MS LEIGH MARINE OCCHI: Missing from Tupelo, MS - 27 Aug 1992 - Age 13

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The Doe Network:
Case File 609DFMS

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Left: Occhi circa 1992; Right: Age-progression to 31 years old (circa 2010)

Leigh Marine Occhi
Missing since August 27, 1992 from Tupelo, Lee County, Mississippi.
Classification: Non family Abduction

Vital Statistics

Date Of Birth: August 21, 1979
Age at Time of Disappearance: 13 years old
Height and Weight at Time of Disappearance: 4'10" - 147 cm, 95 lbs - 43 kg.
Distinguishing Characteristics: White female. Blonde hair; hazel eyes. She may be wearing eyeglasses.
Marks, Scars: She has a strawberry birthmark at base of skull in back. Small scratch scars on right leg. Skin bumps on knees. Lazy left eye. She has pierced ears.
Clothing: Green and yellow silk boxer shorts and a night shirt.

Circumstances of Disappearance
It is believed that Occhi was last seen at her home. Her mother arrived home and found the garage door opened. She went inside and found blood stains on the carpet, door frame, bathroom counter and walls. Blood was also found on her nightgown. Occhi was no where to be found.

The only items missing from the house were some reading glasses, shoes and underclothes. Foul play is suspected.

About one month later her mother received Leigh's glasses in the mail from Booneville, MS.

Investigators
If you have any information concerning this case, please contact:
Tupelo Police Department
Major Sgt. Jami Harper
662-841-6546

Agency Case Number: 3590

NCMEC #: NCMC771656

NCIC Number: M-586548004
Please refer to this number when contacting any agency with information regarding this case.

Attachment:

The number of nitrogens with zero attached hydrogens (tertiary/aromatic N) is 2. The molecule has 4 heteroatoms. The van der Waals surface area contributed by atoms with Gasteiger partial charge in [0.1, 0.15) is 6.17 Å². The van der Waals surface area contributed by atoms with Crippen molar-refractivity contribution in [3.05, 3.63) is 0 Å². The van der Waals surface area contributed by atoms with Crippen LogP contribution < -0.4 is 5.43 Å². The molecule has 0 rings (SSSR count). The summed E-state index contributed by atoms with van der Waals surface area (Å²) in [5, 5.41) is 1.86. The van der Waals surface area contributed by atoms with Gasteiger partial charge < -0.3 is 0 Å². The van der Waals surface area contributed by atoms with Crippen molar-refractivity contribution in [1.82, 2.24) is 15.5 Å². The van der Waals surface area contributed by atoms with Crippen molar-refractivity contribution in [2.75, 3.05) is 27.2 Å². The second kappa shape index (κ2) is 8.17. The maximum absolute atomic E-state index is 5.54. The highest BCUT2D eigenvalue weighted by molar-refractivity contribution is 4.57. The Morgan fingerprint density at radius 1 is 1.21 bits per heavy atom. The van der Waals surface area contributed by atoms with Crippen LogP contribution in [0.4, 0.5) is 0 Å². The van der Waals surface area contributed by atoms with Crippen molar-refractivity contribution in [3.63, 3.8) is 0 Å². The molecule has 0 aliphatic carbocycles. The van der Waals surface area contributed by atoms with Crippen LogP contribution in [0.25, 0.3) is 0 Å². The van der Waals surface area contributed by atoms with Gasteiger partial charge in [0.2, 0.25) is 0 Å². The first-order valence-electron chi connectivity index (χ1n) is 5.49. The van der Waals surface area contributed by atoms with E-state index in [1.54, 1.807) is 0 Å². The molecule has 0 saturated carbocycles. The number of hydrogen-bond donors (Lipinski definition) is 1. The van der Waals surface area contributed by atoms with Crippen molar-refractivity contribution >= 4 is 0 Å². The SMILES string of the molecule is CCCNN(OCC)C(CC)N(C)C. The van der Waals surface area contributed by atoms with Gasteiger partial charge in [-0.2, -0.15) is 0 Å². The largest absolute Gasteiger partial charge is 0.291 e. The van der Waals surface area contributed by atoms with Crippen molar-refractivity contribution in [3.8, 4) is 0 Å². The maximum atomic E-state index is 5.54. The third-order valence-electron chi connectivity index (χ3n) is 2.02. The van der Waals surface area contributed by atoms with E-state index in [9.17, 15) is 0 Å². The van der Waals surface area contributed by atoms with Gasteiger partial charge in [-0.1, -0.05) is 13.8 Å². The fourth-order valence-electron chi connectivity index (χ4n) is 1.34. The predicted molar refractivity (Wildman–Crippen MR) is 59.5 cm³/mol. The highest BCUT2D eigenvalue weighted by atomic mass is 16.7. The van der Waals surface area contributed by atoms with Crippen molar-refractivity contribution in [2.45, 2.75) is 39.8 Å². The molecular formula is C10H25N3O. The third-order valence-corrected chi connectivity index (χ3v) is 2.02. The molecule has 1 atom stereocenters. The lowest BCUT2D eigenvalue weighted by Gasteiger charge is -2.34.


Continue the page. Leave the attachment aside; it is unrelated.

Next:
Source Information:
National Center for Missing & Exploited Children
The Commercial Appeal 9/2/92
Namus The National Missing and Unidentified Persons System (NamUs)

edited by staff to add media link
 
Last edited by a moderator:

Mel70

I miss you Oreo.
Apparently the investigators didn't rule the blood loss was an amount to where someone could not survive. But obviously very injured and I believe killed that night. I think the biggest questions are who and where is her body?. Sickos. Sending her Glasses to her Mother is really disturbing. Did L.E. even examine the package?. Handwriting?.
 

SheWhoMustNotBeNamed

Administrator
Staff member
Tupelo’s chief of police is retiring after a long career in law enforcement.

Chief Aguirre says his only regrets are not being able to two missing person cases. The case of Leigh Occhi and Jennifer Jackson Floyd. However, Aguirre says the cases are still open and he is hopeful they will eventually be solved.
 

SheWhoMustNotBeNamed

Administrator
Staff member

Leah Occhi disappearance: Mother, law enforcement hope new technology will help solve case​

Thirty years ago, 13-year-old Leigh Occhi disappeared from the Honey Locust Drive home she shared with her mother.

Questions have abounded over the last three decades. Was she abducted? Did she run away? Is she still alive? Who is responsible?

Authorities hope advances in forensic science will shed some new light on the case. Over the years, many people associated with the case have died, one potential suspect last year.

This year, the Tupelo Police Department has gone through the limited physical evidence and resubmitted items to various labs.


Using the limited evidence — which included a bloody night gown — police in the past have been able to develop a DNA profile of Occhi. But technicians at the time found no blood, bodily fluid or skin cells that were foreign to the house and could have come from a suspect.

Over the last two decades, advances in testing allow lab technicians to find minuscule amounts of genetic material that can be invisible to the naked eye. And newfound DNA has used genetic genealogy in recent years to identify and track down suspects in long cold cases.

“We submitted some of the original evidence to hopefully find something they might have missed 30 years ago,” said Tupelo police detective Sgt. Cassidy Jumper.


While the new technology is amazing, it is not fast. Tupelo police can only sit, wait and hope.

Major Jerry Davis, who heads the TPD criminal investigative division, said putting new eyes on the case and looking at things from a new perspective is another way the department is still working the case.

“There has been no further physical evidence after the glasses (were mailed to the family in September 1992)” Davis said. “We are still looking at things other than DNA.”
 

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